Eric and I wrinkled our brows and glanced at each other. I saw in his face that he was beginning to question his decision to come here.
Sammy seemed to read Eric's expression as well because he loudly blurted, "Hey, what's say we get you boys checked in and on your way. No point in you wasting your week listening to me rattle on about my former career. If you want to know how I created that scene," he said, pointing down the hall in the direction of the dog display, "I'd be glad to talk with you about it over a couple of beers."
"I'll pass, but thanks. The dogs Creeped me out. Not sure I want to know the details," I grumbled, rubbing my still-queasy stomach. "You got any Pepto behind the counter?" I asked, hoping to change the subject away from his freaky dog scene.
Sammy reached under the countertop, rummaged around for a moment, then pulled out a small packet labeled antacid. "This should do the trick," Sammy said as he gently tossed the packet to land in front of me. He explained away his perfect strike with, "During the winters, when everything's frozen over, I have a lot of down time. As you can see, I spend a bunch of it flicking cards into a hat."
It was obvious Eric was getting impatient because he interrupted by saying, "What do we need to do to check in? I saw that empty boat out on the lake, and I'd like to get fishing before dusk."
Sammy's reply of, "It's a new fishing boat – good choice. You know, now that you mention it, I bet you two will look great out there," was a bit unnerving, as was his thin-lipped grin.
Even though I elbowed Eric, he didn't catch any of Sammy's response because he was too busy completing the stack of papers Sammy handed him. I could tell Eric was still thinking about the dog display though. While he signed and initialed page after page, he said, "Sammy, I've got to hire you to build me something like that with my next deer. can you handle it?"
I startled when Sammy replied with, "Not a problem for me. I'm quite capable of making displays using … large figures." He and I exchanged a glance, from which I had an eerie thought. He smugly grinned when we again made eye contact.
Sammy noticed my nervousness and dismissed it with a whispered, "Gotcha!" and then he and Eric shared a laugh at my expense. "Don't worry, son," Sammy smirked, "you're too puny. I'd have to throw you back and wait until you got bigger." Again, Sammy and Eric chuckled, but I, by then, was fuming.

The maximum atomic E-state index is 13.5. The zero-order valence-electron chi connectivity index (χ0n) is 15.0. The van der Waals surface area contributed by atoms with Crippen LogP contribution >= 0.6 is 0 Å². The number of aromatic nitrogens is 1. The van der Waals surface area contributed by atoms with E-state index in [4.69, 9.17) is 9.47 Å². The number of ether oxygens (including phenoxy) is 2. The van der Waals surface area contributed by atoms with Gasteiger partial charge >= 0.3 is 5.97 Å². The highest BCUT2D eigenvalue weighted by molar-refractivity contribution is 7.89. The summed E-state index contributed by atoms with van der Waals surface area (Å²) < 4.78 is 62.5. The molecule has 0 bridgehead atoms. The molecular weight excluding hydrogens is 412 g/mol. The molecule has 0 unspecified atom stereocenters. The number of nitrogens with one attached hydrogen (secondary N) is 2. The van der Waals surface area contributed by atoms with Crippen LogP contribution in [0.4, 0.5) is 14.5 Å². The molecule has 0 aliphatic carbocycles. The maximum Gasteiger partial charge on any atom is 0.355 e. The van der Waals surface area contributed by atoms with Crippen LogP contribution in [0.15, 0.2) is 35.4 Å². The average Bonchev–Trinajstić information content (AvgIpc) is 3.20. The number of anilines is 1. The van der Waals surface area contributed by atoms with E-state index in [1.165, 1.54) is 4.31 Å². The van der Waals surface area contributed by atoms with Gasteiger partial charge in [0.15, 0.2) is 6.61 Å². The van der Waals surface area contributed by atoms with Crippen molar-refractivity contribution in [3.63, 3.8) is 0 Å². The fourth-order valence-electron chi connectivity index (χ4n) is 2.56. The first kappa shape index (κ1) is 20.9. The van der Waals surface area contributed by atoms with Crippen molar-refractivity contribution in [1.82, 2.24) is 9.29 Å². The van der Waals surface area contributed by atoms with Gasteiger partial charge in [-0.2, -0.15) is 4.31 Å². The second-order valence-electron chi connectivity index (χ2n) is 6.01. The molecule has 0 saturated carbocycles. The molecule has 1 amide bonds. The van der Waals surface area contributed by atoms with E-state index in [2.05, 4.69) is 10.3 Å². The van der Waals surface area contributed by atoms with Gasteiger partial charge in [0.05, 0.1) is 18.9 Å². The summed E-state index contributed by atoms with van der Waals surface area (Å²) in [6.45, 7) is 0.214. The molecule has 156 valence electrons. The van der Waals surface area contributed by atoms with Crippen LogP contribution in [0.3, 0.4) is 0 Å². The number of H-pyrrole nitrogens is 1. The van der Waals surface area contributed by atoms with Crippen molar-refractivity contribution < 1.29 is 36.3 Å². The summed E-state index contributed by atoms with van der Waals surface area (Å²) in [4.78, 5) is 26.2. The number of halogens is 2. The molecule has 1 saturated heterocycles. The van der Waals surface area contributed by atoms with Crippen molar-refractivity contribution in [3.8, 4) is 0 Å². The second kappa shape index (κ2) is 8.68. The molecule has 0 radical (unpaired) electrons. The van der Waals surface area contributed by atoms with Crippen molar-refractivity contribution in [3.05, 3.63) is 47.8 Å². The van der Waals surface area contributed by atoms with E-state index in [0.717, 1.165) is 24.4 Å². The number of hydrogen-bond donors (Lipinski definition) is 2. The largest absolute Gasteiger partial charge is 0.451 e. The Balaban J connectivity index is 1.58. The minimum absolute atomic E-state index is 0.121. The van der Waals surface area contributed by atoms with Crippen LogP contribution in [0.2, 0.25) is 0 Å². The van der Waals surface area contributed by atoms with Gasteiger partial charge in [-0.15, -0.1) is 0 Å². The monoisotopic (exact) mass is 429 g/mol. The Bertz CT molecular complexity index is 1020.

Eric patted me condescendingly on the shoulder and said, "Take it easy on the little guy, Sammy. Remember? I told you this trip is his fiftieth-birthday present, and that it's been a tough year for him."
"Aw, I was just funnin' you there, Adam," Sammy said with a broad grin smeared across his face. He pulled two large metal boxes from beneath the counter and set them loudly atop the countertop. "Enough of this jawing." He rattled the two small metal cases while saying, "I know this is gonna sound strange, but You'll need to drop all your personal effects in here – wallet, car keys, and particularly any weapons."
Now it was Eric's turn to act nervous. "What's this all about?" He jammed his hands into his pants' front pockets, blocking their contents from escaping. He said, "I don't see any reason …"
"Theft, Eric – I have to ask all of my guests to do this because we've been experiencing more than our fair share of break-ins lately. Seems some locals watch for when guests leave their cabins and then break in and ransack the place. The sheriff and I haven't caught anyone yet, but it's only a matter of time. As a precaution, then, I insist on gathering up all the personal stuff so you are guaranteed to get every bit of it back when you leave. Unhappy guests don't come back, and quite a bit of my business comes from repeat customers."
Sammy shifted his gut so it rested against the counter's edge. "See, it's like this - after you drop your stuff into these boxes, I store them in the walk-in safe behind me." He pointed to a large, dark cavern at the end of the hall behind where he stood. "Notice the heavy steel door? It's the same kind that banks have. I beefed up security, even adding security cameras here and there …"
"Which also explains those strips of tire-shredding spikes we saw as we drove in," Eric interjected.
"Unfortunately, yes. A few of the local thieves drive souped-up hotrods, which used to give them quite a head start. The tire spikes are my equalizer."
"Has all this helped?" I asked, incredulous that such a remote retreat, filled with men and catering to men, would have any burglary issues. I thought any thief would be scared off by all the testosterone. It was my belief that criminals target the weak and unaware, and not a bunch of drunk guys itching for a fight.
"I know what you're thinking, Adam, so I'll put it like this," said Sammy, rubbing his beer gut as he gathered his thoughts. "You guys come here expecting a good time, so your guard is down, especially when we all get to drinking. So many customers' vehicles were getting stolen or their cabins were ransacked. I was losing both new and repeat business." He leaned in closer, as if to share a secret with us. We responded in kind. "Personally, I think the sheriff and his posse are even in on it, so I had to take matters into my own hands or risk losing my business."
"In that case," said Eric as he heaved his massive set of keys into an open bin, "let's get this party started!" The keys were followed by his hunting knife, wallet, and mobile phone.